Kaizen Health, Inc., a healthcare-logistics and NEMT (non-emergency medical transportation) technology platform recently announced the close of a $3.8 million Series A investment round.
Based in Chicago, Kaizen Health works with healthcare systems to streamline the process of scheduling medical transportation for discharges, clinical trials, recurring appointments like dialysis, cancer treatment and physical therapy. Kaizen Health also works with in-home healthcare providers and senior living communities.
Kaizen Health has a national partnership with Lyft and now with MTM Inc., a St. Louis-based NEMT leader with a nationwide network of more than 1,250 credentialed medical transportation providers.
“We are excited to lead Kaizen’s Series A as we see incredible potential in improving health outcomes and patient experience by removing the barrier of transportation from healthcare,” said Lewis & Clark Ventures Principal, Helen Ciesielski.
Expanding Kaizen’s reach
The cross-investment between the Chicago startup and the St. Louis fund will allow Kaizen to reach more people.
“Investments from the St. Louis community are an integral part of Kaizen Health’s success and growth,” said Kaizen founder and CEO Mindi Knebel. “Funds like Lewis & Clark Ventures are allowing Kaizen to scale quickly and intelligently, and to serve more patients and providers in the process.”
Currently, Kaizen has customer bases in Illinois and California, with plans to expand further. Kaizen will stay based out of Chicago but will be cooperating with MTM and using their business networks in St. Louis.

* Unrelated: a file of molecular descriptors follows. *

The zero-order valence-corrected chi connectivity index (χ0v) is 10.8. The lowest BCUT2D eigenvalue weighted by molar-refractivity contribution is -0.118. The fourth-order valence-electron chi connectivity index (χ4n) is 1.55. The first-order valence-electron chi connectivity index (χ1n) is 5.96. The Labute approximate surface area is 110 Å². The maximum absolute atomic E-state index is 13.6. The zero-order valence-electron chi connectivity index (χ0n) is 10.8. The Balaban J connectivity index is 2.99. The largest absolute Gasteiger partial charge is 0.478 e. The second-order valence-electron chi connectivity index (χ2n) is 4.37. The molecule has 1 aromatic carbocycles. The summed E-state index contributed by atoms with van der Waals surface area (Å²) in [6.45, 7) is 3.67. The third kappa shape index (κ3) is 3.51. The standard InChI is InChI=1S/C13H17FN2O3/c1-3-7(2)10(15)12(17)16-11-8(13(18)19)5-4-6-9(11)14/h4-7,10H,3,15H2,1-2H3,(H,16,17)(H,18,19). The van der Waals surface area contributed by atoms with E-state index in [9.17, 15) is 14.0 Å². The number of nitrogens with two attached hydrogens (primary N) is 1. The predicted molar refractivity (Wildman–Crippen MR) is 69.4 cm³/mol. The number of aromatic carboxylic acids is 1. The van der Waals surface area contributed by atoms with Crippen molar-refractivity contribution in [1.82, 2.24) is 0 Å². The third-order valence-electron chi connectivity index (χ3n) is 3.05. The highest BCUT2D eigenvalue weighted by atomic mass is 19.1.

Ciesielski and Alaina Macia, CEO of MTM, will also join Knebel on Kaizen’s board.
“We’ll have an all-female board, said Ciesielski. “I think it’s cool and unique that we have a healthcare IT company with a female founder and we’ll have an all-female board going forward.”
Innovating NMET with tech
Ciesielski said that for her, the area of non-emergency medical transportation came into focus as she was thinking about parts of the medical industry that were ripe for innovation.
“I was thinking about the social determinants landscape and recognizing that payers and providers are increasingly interested in recognizing the benefit of paying for things that aren’t necessarily traditional medical services,” said Ciesielski. “Over the course of getting to know each other, [Mindi and I] had a shared vision for how the landscape would play out and the company we were looking to build together.”
Ciesielski said that medtech innovation isn’t about starting over from scratch.
“In healthcare, you have great foundational infrastructure and people who have built great businesses,” said Ciesielski. “But with the changing technology, there’s an opportunity to marry the past with the future and take what has worked in the past, but also fix what’s been broken.”
Ciesielski said that technology is a perfect solution for solving gaps in the patient-provider experience and eliminating barriers.
“One of the things that’s important to me in this industry is hearing what NEMT looks like going forward,” said Ciesielski. “If transportation is a barrier to getting you to your medical appointments, then transportation might also be a barrier in other aspects of your life. How do you remove transportation barriers from the areas that impact somebody’s health? I think that’s really part of the vision of Kaizen.”
Christine McGuigan is the Managing Editor of Silicon Prairie News.